Volume makes a big big difference

Snooker

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Aug 5, 2011
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I have a Yamaha SR C20A sound bar and have just watched Top Gun Maverick, and when I put the volume up to 85 dba max in the plane scenes you really get a cinematic effect, it mostly stays under 78 dba during the plane scenes and I believe in the cinema the dba readings are even higher

I know this sounds an obvious thing to do by turning the volume up, but if you turn it up just a little bit more it can make a big difference in action scenes

It just goes to show volume makes a big big difference, wonder how many people have the volume too low to appreciate the full effects
 
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I have a Yamaha SR C20A sound bar and have just watched Top Gun Maverick, and when I put the volume up to 85 dba max in the plane scenes you really get a cinematic effect, it mostly stays under 78 dba during the plane scenes and I believe in the cinema the dba readings are even higher

I know this sounds an obvious thing to do by turning the volume up, but if you turn it up just a little bit more it can make a big difference in action scenes

It just goes to show volume makes a big big difference, wonder how many people have the volume too low to appreciate the full effects
Pardon?? :)
Would love to play some films louder but if I crank it up the missus starts yelling at me.....
 
Yes, our sensitivity to volume and frequencies is well described thanks to Fletcher and Munson, and the ‘loudness’ function on some amplifiers attempts to compensate.

Sound effects are definitely a beneficiary of high volumes because we know what a real aeroplane or explosion sounds like, so will be more persuaded if levels are realistic.
 
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Snooker

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If I am watching an action film like Top Gun Maverick at a loud volume I will watch the film during the afternoon, it would be too loud to play during the evening
 

Rodolfo

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Volume controls are attenuators, designed to limit/control amplitude. Thus, one does get less as one attenuates more -and vice versa. Indeed, volume controls have sometimes been labeled "attenuator", though that is rare in my experience, and I never discerned any patterns for manufacturers or over time. Are there any out there these days? Any "negative volume" or volume-limiter controls?

I learned decades ago by listening and through reading audio books and mags that I could definitely hear/discern more at higher volumes, as I reduced the attenuation of the dynamic range my electronics could reproduce. BUT, thankfully I also learned that allowing more detail/range to be heard, more dynamic range, could hurt my hearing, and would reduce how well and for how long I'd be able to enjoy great audio -and much video.

Disclaimer: I'm an thankful amateur in my eighth decade who doesn't know Fletcher and Munson, or other audio science, and just appreciates good audio amplitude at ideal levels, i.e., that gives me as much sound/range (volume/amplitude) as I deem is safe. (My HiBy DAP allows me to set the volume at 40 on every start-up and limit my volume setting to 80.) So, "missus" and neighbor limits are good for us on balance and over time.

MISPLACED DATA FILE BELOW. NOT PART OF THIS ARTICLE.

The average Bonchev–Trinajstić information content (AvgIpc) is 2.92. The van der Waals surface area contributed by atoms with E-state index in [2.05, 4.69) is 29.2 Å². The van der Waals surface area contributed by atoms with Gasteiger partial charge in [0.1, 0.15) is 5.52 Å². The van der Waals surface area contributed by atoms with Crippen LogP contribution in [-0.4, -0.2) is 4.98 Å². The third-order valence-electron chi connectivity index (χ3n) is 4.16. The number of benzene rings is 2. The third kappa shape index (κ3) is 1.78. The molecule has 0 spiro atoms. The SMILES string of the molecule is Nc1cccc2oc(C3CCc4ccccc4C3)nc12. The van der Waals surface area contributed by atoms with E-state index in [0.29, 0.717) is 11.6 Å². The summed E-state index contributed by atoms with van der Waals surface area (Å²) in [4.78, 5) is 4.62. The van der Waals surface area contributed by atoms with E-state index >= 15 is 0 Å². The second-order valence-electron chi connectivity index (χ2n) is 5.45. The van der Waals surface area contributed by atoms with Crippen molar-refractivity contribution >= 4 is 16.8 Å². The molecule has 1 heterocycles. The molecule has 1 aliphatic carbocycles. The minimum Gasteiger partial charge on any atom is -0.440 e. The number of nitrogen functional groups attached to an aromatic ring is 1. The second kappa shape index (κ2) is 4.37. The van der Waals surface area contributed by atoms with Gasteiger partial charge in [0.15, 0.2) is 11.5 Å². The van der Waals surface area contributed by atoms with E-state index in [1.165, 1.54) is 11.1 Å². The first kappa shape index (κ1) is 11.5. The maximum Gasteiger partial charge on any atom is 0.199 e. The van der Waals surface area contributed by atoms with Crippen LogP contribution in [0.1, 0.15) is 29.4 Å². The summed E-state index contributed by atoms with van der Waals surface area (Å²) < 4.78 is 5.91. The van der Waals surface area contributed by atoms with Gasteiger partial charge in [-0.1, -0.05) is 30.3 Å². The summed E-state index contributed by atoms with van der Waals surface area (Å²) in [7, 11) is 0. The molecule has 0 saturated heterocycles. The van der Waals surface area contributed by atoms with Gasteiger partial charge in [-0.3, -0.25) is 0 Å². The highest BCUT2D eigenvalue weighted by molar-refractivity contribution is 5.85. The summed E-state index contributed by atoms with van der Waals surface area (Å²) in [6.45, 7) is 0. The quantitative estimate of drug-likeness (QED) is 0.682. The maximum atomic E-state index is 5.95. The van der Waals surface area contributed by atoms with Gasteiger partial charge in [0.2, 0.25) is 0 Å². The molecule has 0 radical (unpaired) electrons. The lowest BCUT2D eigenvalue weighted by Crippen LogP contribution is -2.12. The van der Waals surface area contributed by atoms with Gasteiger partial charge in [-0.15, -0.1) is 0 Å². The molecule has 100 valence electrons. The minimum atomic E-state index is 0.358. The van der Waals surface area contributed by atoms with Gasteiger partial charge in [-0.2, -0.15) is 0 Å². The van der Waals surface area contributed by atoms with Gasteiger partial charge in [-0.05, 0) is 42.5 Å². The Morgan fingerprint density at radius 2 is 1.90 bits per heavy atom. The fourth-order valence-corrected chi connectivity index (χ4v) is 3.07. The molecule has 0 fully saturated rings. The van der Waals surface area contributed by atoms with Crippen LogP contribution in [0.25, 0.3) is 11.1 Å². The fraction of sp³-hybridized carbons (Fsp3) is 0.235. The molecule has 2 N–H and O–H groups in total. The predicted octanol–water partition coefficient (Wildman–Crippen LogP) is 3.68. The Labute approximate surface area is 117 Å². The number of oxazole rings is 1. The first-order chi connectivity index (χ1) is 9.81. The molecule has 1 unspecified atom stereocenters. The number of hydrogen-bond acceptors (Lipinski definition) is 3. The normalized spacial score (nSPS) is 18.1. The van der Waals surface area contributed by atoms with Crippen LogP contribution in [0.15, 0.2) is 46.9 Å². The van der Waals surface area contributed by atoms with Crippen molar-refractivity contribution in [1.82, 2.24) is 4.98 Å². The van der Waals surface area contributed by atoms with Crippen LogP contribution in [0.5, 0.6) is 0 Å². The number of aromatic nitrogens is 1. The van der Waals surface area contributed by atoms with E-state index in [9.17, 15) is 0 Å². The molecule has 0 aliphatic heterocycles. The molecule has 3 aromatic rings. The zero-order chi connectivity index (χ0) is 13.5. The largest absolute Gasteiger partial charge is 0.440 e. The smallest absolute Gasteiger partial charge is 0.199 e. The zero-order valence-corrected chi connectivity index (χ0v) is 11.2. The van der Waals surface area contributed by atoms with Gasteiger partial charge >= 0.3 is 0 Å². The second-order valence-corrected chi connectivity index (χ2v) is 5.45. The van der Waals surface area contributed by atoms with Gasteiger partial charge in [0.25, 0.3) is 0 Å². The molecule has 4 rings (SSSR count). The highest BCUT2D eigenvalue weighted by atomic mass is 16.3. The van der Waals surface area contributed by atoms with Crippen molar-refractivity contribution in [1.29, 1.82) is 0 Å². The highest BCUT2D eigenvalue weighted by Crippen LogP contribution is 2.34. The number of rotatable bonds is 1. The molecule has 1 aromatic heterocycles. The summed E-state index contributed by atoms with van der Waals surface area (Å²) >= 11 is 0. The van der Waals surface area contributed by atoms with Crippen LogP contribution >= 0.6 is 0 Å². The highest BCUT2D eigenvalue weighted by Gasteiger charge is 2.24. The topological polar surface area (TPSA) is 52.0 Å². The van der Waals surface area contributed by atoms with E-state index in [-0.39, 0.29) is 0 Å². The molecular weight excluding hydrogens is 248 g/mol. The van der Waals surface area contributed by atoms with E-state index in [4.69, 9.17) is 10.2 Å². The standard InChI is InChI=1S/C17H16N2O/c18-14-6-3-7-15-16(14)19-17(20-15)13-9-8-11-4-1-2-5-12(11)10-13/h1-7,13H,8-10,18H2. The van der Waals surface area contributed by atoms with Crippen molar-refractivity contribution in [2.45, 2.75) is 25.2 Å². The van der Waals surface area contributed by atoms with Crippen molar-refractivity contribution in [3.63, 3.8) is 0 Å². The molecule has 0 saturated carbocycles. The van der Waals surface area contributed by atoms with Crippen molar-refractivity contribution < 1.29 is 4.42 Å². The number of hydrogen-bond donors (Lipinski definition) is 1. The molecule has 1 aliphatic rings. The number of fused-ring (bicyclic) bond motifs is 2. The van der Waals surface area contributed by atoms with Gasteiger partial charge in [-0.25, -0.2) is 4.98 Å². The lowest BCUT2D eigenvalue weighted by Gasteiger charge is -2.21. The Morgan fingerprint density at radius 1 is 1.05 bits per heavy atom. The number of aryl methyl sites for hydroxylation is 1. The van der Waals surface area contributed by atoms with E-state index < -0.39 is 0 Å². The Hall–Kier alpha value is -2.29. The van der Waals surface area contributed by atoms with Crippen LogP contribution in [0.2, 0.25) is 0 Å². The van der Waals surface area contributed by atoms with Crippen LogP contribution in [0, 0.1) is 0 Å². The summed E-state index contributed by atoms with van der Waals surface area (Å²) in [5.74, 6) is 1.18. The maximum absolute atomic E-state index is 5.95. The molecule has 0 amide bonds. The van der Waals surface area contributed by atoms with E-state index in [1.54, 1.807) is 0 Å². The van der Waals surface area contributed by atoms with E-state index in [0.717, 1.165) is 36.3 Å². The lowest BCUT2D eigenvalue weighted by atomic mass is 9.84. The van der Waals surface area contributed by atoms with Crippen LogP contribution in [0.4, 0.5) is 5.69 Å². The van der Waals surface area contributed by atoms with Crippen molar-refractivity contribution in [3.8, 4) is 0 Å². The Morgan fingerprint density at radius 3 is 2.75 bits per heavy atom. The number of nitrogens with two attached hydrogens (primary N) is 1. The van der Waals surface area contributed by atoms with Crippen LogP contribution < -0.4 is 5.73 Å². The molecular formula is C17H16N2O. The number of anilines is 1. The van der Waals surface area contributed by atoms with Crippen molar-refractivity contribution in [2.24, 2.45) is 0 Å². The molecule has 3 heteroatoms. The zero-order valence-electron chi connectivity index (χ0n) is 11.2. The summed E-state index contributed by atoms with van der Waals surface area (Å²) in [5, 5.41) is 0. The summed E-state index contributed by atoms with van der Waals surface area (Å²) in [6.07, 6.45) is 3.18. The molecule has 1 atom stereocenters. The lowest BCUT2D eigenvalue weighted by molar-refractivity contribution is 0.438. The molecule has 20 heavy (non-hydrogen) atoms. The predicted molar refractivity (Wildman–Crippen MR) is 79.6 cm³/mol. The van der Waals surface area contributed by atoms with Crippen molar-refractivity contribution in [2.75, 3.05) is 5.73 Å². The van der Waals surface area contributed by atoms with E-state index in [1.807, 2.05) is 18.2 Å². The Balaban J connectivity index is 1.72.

Great, full but safe listening and watching to @Snooker and all.
 
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abacus

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Volume controls are attenuators, designed to limit/control amplitude. Thus, one does get less as one attenuates more -and vice versa. Indeed, volume controls have sometimes been labeled "attenuator", though that is rare in my experience, and I never discerned any patterns for manufacturers or over time. Are there any out there these days? Any "negative volume" or volume-limiter controls?

I learned decades ago by listening and through reading audio books and mags that I could definitely hear/discern more at higher volumes, as I reduced the attenuation of the dynamic range my electronics could reproduce. BUT, thankfully I also learned that allowing more detail/range to be heard, more dynamic range, could hurt my hearing, and would reduce how well and for how long I'd be able to enjoy great audio -and much video.

Disclaimer: I'm an thankful amateur in my eighth decade who doesn't know Fletcher and Munson, or other audio science, and just appreciates good audio amplitude at ideal levels, i.e., that gives me as much sound/range (volume/amplitude) as I deem is safe. (My HiBy DAP allows me to set the volume at 40 on every start-up and limit my volume setting to 80.) So, "missus" and neighbor limits are good for us on balance and over time.

Great, full but safe listening and watching to @Snooker and all.
Dynamic Range and Volume are not the same.

Bill
 

idc

Well-known member
I max the volume on Spotify and my laptop and then use the amp to control the volume I hear. It has a huge control that is lovely and smooth, so it is easy to make very small increments. For best SQ, I start the day at a much lower volume than at the end. It must be a mood, atmosphere thing.

If any music sounds a bit flat or dull, a tiny increase in volume can make all the SQ difference. I am not surprised that the same effect is found with home cinema. On the rare occasions I watch daytime TV, the volume is slightly less than evening viewing. But it has to go down again late at night, so as not to disturb the sleepers.
 

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